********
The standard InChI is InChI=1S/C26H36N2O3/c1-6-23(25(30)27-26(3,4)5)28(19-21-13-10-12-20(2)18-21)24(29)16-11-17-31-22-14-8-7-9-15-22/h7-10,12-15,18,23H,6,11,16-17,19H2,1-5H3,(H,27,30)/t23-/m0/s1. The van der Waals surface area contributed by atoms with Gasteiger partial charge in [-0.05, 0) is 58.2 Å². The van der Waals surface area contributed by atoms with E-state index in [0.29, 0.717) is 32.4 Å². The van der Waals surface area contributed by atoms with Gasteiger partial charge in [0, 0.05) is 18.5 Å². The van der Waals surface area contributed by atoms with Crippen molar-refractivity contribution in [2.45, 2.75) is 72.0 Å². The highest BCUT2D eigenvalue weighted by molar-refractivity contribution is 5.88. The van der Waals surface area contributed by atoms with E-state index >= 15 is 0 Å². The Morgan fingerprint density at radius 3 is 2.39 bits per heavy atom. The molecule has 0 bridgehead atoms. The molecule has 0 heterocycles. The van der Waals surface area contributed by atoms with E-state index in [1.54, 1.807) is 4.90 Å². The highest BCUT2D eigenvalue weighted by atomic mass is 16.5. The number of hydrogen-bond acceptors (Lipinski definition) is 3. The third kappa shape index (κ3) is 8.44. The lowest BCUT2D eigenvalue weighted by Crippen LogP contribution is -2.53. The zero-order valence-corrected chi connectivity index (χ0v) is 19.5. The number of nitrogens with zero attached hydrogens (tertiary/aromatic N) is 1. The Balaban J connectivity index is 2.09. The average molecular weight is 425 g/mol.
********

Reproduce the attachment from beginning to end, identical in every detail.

The standard InChI is InChI=1S/C26H36N2O3/c1-6-23(25(30)27-26(3,4)5)28(19-21-13-10-12-20(2)18-21)24(29)16-11-17-31-22-14-8-7-9-15-22/h7-10,12-15,18,23H,6,11,16-17,19H2,1-5H3,(H,27,30)/t23-/m0/s1. The van der Waals surface area contributed by atoms with Gasteiger partial charge in [-0.05, 0) is 58.2 Å². The van der Waals surface area contributed by atoms with E-state index in [0.29, 0.717) is 32.4 Å². The van der Waals surface area contributed by atoms with Gasteiger partial charge in [0, 0.05) is 18.5 Å². The van der Waals surface area contributed by atoms with Crippen molar-refractivity contribution in [2.45, 2.75) is 72.0 Å². The highest BCUT2D eigenvalue weighted by molar-refractivity contribution is 5.88. The van der Waals surface area contributed by atoms with E-state index >= 15 is 0 Å². The Morgan fingerprint density at radius 3 is 2.39 bits per heavy atom. The molecule has 0 bridgehead atoms. The molecule has 0 heterocycles. The van der Waals surface area contributed by atoms with E-state index in [1.54, 1.807) is 4.90 Å². The highest BCUT2D eigenvalue weighted by atomic mass is 16.5. The number of hydrogen-bond acceptors (Lipinski definition) is 3. The third kappa shape index (κ3) is 8.44. The lowest BCUT2D eigenvalue weighted by Crippen LogP contribution is -2.53. The zero-order valence-corrected chi connectivity index (χ0v) is 19.5. The number of nitrogens with zero attached hydrogens (tertiary/aromatic N) is 1. The Balaban J connectivity index is 2.09. The average molecular weight is 425 g/mol.